PIA09948: Sweet Spot for Landing on Mars
Target Name: Mars
Is a satellite of: Sol (our sun)
Mission: Mars Reconnaissance Orbiter (MRO)
Phoenix
Spacecraft: Mars Reconnaissance Orbiter (MRO)
Instrument: HiRISE
Product Size: 1003 x 1004 pixels (width x height)
Produced By: University of Arizona/HiRise-LPL
Full-Res TIFF: PIA09948.tif (1.008 MB)
Full-Res JPEG: PIA09948.jpg (227 kB)

Click on the image above to download a moderately sized image in JPEG format (possibly reduced in size from original)

Original Caption Released with Image:

This view shows scattered rocks and a polygonal ground texture within the "sweet spot" of the planned landing area for NASA's Phoenix Mars Lander.

This is a subframe, covering a patch of ground about 250 meters (820 feet) across, from a larger image taken by the High Resolution Imaging Science Experiment (HiRISE) camera on NASA's Mars Reconnaissance Orbiter on Jan. 1, 2007. The full image, catalogued as HiRISE image PSP_002170_2485, is centered at latitude 68.3 degrees north latitude, 232.9 degrees east longitude.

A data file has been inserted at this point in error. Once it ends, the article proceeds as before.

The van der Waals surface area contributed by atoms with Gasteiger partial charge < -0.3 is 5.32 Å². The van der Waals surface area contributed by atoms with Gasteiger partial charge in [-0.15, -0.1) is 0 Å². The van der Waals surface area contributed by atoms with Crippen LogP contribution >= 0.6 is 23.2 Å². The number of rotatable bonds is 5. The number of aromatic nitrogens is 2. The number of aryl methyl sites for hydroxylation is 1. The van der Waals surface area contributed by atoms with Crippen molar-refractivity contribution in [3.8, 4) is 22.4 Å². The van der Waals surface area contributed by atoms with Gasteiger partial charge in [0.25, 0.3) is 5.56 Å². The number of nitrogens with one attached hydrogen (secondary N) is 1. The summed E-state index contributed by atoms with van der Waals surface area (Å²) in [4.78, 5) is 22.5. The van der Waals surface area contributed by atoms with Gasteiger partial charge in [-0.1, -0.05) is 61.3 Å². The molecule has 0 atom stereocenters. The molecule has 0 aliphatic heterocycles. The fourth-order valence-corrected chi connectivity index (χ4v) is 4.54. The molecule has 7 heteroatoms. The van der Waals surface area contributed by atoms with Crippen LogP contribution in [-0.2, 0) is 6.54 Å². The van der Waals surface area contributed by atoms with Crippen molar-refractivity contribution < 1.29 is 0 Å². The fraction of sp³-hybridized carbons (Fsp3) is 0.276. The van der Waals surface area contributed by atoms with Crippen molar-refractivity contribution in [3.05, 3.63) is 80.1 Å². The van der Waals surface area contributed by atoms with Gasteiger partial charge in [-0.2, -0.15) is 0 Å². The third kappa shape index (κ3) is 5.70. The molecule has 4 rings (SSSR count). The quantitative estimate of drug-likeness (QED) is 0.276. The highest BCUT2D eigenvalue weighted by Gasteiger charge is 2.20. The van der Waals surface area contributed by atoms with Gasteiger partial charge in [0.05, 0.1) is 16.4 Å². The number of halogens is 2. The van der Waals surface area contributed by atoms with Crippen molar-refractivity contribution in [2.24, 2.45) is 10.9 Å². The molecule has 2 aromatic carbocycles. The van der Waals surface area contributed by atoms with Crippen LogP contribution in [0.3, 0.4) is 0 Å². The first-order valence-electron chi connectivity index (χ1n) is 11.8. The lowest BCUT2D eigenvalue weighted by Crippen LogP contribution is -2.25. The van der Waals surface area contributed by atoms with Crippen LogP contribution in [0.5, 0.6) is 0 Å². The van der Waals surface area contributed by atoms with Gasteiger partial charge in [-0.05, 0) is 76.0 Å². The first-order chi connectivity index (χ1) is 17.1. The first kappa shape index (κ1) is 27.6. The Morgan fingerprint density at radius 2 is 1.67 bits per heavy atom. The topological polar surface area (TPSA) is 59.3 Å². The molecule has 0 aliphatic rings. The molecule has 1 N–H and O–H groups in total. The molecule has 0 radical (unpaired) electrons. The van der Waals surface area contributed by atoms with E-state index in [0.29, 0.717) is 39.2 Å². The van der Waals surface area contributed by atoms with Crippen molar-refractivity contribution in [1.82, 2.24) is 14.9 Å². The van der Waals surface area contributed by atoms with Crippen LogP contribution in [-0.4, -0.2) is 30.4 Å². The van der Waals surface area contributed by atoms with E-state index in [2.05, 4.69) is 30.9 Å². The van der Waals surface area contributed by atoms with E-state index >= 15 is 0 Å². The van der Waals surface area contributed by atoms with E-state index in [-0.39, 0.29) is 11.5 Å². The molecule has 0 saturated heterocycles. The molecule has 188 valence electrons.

NASA's Jet Propulsion Laboratory, a division of the California Institute of Technology in Pasadena, manages the Mars Reconnaissance Orbiter for NASA's Science Mission Directorate, Washington. Lockheed Martin Space Systems, Denver, is the prime contractor for the project and built the spacecraft. The High Resolution Imaging Science Experiment is operated by the University of Arizona, Tucson, and the instrument was built by Ball Aerospace and Technology Corp., Boulder, Colo.

Photojournal Note: As planned, the Phoenix lander, which landed May 25, 2008 23:53 UTC, ended communications in November 2008, about six months after landing, when its solar panels ceased operating in the dark Martian winter.

Image Credit:
NASA/JPL-Caltech/Univ. of Arizona

Image Addition Date:
2007-08-02